The minimum size for U.S. No. 1 turnips and rutabagas is 1 ¾ inch diameter. Although there is no specified maximum size, most turnips are less than 3 inches in diameter. The most popular rutabaga size is 4 to 6 inches.

Turnips should store well for 4 to 5 months if held at 32°F and 95% relative humidity. Maintain good air movement in storage.

Physiological disorders

Cracking is a serious problem in radish production. The radishes may crack while growing or during handling after harvest. Radishes become overly turgid and brittle as a result of over-fertilization and rapid uptake of water. Radishes often split in the field during periods of heavy rain. Cracking during harvest is a problem in the fall when night temperature falls below 45°F. The radishes come out of the ground whole, but crack when dropped or handled. Potassium salts are very soluble and may be the main factor in cracking. If cracking is a problem, reduce potash applications.

During the fall, harvest after 10:00 a.m. This will allow the roots to warm up slightly and translocate some water to the leaves. Cultivars that are very susceptible to cracking should not be grown for fall harvest.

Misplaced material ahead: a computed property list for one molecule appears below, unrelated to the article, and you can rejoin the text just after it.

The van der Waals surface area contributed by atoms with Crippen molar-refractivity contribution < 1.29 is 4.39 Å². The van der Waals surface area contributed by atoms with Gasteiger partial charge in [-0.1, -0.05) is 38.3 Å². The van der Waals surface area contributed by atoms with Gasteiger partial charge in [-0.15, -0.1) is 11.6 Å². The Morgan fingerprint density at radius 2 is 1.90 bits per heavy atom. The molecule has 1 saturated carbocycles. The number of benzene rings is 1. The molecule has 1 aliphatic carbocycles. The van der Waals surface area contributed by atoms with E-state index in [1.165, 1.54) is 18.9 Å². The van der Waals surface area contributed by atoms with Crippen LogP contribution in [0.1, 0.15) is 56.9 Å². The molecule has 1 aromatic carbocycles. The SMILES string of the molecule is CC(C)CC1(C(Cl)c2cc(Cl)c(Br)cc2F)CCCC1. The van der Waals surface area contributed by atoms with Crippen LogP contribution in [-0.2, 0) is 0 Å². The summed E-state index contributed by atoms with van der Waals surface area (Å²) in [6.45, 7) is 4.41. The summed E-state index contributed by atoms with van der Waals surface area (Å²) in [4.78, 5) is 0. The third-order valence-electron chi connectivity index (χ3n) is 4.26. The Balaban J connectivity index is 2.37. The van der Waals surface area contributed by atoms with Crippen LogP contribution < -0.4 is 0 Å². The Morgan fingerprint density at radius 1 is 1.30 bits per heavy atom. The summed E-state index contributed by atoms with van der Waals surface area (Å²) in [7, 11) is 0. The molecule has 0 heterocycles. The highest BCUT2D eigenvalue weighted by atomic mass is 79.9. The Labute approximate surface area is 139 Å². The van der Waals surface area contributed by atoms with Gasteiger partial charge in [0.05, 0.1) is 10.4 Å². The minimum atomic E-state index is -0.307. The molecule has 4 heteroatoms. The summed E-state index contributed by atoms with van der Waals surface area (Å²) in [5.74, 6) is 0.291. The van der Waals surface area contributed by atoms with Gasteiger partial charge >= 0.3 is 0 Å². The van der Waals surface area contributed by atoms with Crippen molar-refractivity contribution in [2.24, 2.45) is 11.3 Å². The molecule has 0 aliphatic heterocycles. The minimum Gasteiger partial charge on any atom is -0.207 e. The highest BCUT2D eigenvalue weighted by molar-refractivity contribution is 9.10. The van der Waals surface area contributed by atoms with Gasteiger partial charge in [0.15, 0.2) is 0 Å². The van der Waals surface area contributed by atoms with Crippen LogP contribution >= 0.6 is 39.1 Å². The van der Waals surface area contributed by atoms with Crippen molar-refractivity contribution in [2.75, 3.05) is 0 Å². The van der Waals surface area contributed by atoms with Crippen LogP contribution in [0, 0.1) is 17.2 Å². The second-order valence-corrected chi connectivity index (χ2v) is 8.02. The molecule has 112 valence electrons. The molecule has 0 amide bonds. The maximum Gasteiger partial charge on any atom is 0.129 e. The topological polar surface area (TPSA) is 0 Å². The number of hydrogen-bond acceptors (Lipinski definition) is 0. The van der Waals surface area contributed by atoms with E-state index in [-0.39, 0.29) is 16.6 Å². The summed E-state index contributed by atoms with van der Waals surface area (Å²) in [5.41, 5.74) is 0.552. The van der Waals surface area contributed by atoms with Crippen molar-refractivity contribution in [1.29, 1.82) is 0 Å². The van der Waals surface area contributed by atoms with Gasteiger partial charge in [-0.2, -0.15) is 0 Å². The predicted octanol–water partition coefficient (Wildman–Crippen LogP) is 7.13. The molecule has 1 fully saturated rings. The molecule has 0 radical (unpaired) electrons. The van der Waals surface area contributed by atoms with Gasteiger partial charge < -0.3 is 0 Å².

Brown heart of rutabaga is a result of boron deficiency. Internal root tissue becomes brown and water soaked. As the roots mature they become punky. Severe boron deficiency causes misshapen roots.

Turnips react similarly to boron deficiency, with pitted spots on the surface and internal breakdown. Radishes grown with insufficient boron do not develop well and may be more susceptible to cracking.

Purple or off color of radish occurs when radishes are grown continuously on the same ground. It appears to be an autotoxicity response to plant residues in the soil. Frequent rotation will help avoid the problem. Grow radishes on new ground when possible.


Black rot (Xanthomonas campestris) is a problem with many members of the Cruciferae family. Although it occurs in radish, it usually does not result in crop losses because of the short crop period. However, it can cause crop losses in rutabaga and turnip. The bacteria is carried on seed and may infect and kill very young seedlings. Plants may also become infected during the season. It causes a characteristic yellow triangle where leaf veins intersect the leaf edge. Vascular bundles in the veins turn black. The disease may extend into the vascular system of the roots. To avoid black rot, use hot-water treated, certified seed. If a field is infested with black rot, rotate to non-cruciferous crops for at least 3 years.

Black root (Aphanomyces raphanin) is a common disease on radish but it also attacks rutabaga and turnip and other cruciferous crops. Infected mature roots are misshapen and are black on the interior and exterior. It is primarily a problem during mid-summer with high soil temperatures. The primary control method is genetic resistance.